GREENSBURG – Gordon and Jeff Smiley ramped up biosecurity in and around their hog barns when a swine virus broke out on a neighboring farm last year.
They hoped to keep the killer at bay.
Their buildings were sprayed with an antiseptic. Workers donned disposable coveralls and boot coverings. Most visitors were banned from the premises. Even their veterinarian started driving two pickup trucks, reserving one to be scrubbed down before arriving at the farm.
The precautions seemed to work. Ten months after one of the nation’s earliest confirmed cases of porcine epidemic diarrhea virus erupted just three miles away, the Smileys’ 7,000 hogs remained virus-free.
Then it hit. Since late February, when the brothers detected the first hint of the fast-spreading virus, they’ve lost 1,000 piglets. Most died within the first few days of birth.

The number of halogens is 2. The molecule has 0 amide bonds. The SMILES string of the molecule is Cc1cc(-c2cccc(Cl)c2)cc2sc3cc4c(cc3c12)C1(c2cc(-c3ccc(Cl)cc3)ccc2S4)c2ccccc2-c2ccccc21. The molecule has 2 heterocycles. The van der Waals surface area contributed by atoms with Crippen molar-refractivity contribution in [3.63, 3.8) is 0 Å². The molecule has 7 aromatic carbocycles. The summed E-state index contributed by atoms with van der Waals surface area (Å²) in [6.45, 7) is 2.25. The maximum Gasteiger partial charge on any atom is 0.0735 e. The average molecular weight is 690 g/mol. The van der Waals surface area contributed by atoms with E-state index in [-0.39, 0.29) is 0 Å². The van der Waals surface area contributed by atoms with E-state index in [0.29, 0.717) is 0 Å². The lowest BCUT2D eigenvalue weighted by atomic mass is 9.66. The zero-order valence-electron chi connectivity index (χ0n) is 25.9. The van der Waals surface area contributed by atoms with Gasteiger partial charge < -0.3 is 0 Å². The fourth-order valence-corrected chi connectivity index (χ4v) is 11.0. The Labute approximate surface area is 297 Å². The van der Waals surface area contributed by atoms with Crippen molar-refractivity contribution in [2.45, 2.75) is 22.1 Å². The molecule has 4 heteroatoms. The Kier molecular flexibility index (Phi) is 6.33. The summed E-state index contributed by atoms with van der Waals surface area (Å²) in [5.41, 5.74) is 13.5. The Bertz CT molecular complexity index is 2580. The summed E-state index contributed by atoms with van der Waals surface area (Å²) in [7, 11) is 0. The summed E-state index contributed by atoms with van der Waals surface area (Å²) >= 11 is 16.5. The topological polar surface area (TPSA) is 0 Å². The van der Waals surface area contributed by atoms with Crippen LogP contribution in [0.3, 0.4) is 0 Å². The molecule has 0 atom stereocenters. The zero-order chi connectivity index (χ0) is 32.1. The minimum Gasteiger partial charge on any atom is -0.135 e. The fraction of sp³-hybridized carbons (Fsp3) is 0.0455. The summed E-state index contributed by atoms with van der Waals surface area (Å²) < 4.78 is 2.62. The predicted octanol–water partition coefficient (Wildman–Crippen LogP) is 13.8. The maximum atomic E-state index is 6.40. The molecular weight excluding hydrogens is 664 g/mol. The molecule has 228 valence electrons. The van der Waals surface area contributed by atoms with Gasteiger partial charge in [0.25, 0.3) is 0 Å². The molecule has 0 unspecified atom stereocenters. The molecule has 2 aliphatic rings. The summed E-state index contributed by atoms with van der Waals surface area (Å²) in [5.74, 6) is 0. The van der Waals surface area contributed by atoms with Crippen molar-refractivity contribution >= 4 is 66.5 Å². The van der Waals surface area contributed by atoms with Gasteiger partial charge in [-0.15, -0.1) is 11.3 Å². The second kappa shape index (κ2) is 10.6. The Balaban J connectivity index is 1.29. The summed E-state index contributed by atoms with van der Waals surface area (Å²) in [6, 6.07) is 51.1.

The fatality count has dropped as the virus has dissipated, but the anguish of finding so many dead piglets remains.
“It’s been tough. You’ve got to carry them out in buckets,” said Gordon Smiley, a fourth-generation farmer. “It’s not what you were designed to do.”
The virus has spread to at least 28 states and killed millions of piglets since the first handful of cases were detected in Indiana, Ohio and Iowa in the spring of last year. Though it poses no food safety risks or danger to humans, the worst strain – which showed up on the Smiley farm – carries a 100 percent mortality rate for piglets.
Finding a vaccine is critical for Indiana, one of the country’s top pork producing states, where the industry contributes about $3 billion a year to the economy, according to agriculture officials. As of late March, the Board of Animal Health reported cases of the virus in 43 of Indiana’s 92 counties, with tens of thousands of piglets lost.